20111006, 12:51  #1 
Nov 2010
Germany
1001010101_{2} Posts 
P1 question
Hi,
quite a while ago, P1(B1=635,000, B2=18,097,500) found factor 1919565392651028059642113943994258791 of M53470619. This factor has k=5 × 29 × 13463 × 17477 × 34327 × 449437 × 34101721. Can someone please explain why P1 was able to find this factor? From math.php: "Stage 2 will find the factor q if k has just one factor between B1 and B2 and all remaining factors are below B1." Here, the biggest factor of k is bigger than B2, but I found no explanation under which conditions P1 may find such factors. What are the chances of this happening? All of my other 37 P1 factors have their k's prime factors below B2. Thanks 
20111006, 13:23  #2 
Romulan Interpreter
Jun 2011
Thailand
10010011100000_{2} Posts 
When you raise 3^{E} it could happen that the order of 3 is smaller then 2kp/h, with h the highest factor of k. This happens often.
Edit: assume you want to factor M11=2047. You pick a B1 and B2 both equal with 2. You will not find any factor by rising 3 at the power of 2. You have to raise 3 at a power which is a multiple of 88/2p to find any factor, as the order of 3 in 2047 is 88, (3^{88}=1 mod 2047) which is 2*4*11. So your B1 and B2 have to be slightly larger, 4 would be enough. But there is nothing magic in that 3. Any other number below 2047 would suffice, and assuming you pick from a magic hat the number 622, then 622^2=1 mod 2047 (is a square root of 1, so its order is 2). So you could find the factors even if your B1 and B2 are both 2. This was a not so fortunate example. P1 tries to find the order of 3 (or any x) in m (the number you try to factor). If this m is prime, then Fermat's theorem says that x^{p1}=1 mod m. It means that the order of x can be any divisor (prime or not prime factor) of p1. For example, the order of 3 in 11 is 5 (a divisor of 111, as 11 is prime, 3^{5}=1 mod 11). When you multiply two primes, m=p*q, then the order of x in m will be the lcm of the orders of x in p and q. It means that lcm(q1, p1) will always be a multiple of the order you look for. P1 tries to find this order by taking all numbers below B1, making the LCM of their product, and raising x (in our case 3) at that number (multiplied by 2p for mersenne). If the order of 3 is there, then you have a power of 3 which is 1 mod m (because you rose 3 at a multiple of its order), and you go back on the chain to find exactly how much the order is, and extract the factor, no matter if the factor is much bigger. This generally speaking, and without any optimization. Last fiddled with by LaurV on 20111006 at 14:01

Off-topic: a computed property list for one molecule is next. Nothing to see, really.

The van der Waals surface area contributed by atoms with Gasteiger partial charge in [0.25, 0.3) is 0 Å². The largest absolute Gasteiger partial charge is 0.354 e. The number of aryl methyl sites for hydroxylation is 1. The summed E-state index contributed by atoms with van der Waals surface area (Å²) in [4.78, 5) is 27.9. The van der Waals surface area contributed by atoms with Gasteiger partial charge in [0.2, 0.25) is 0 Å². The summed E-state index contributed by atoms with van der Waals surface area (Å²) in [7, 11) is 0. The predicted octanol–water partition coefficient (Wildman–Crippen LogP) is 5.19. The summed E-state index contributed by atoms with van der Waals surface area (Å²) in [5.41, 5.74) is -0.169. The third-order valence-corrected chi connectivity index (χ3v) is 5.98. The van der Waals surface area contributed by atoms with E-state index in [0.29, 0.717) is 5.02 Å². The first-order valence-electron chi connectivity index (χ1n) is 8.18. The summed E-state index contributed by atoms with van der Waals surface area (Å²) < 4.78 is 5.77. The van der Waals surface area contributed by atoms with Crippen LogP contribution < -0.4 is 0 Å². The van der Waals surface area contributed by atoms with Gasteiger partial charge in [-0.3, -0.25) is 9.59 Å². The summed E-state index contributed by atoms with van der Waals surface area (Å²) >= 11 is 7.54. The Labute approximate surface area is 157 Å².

20111006, 14:14  #3 
P90 years forever!
Aug 2002
Yeehaw, FL
7×1,069 Posts 
BrentSuyama extension: http://www.mersenneforum.org/showthread.php?t=8190

20111007, 11:34  #4 
Jun 2003
7·167 Posts 
Check your results.txt file. If you see the parameter E=6 (or some higher number) in the status line, then the BrentSuyama extension to stage 2 was used, which will occasionally find a factor with one prime factor of k > B2 and all others < B1. This optimisation requires additional memory, so it is not usually in effect unless the available memory is particularly generous.
There are other possibilities, even without the the BS extension. The Stage 2 code uses an optimisation called prime pairing, which sometimes includes two primes between B1 and B2 per iteration, instead of the one per iteration that a naive implementation would do. This is primarily a speedup  you need fewer iterations to include all the primes  but it does have a potentially beneficial sideeffect: Stage 2 can find a factor whose k has two prime factors between B1 and B2 if those primes happen to be paired. The likelihood is small, and I have never heard of such a case. With the BS extension there are yet further possibilities, such as Stage 2 finding a factor whose k has one prime factor between B1 and B2 and one > B2, or more than two > B1. The likelihood is even smaller, and again I have never heard of such a discovery. 
20111010, 08:08  #5 
Nov 2010
Germany
597_{10} Posts 
Thanks a lot for explanations and links. With that I found some more reading on the topic. Good to know it was not a bug that made the factor appear
This particular result line did not have the E= parameter because factorfoundresults seem to omit it. But most (262) of my "P1 completed"results have E=12, some (71) have E=6 and only 6 did not have either. So it's very likely that memory was sufficient for BS to find this factor.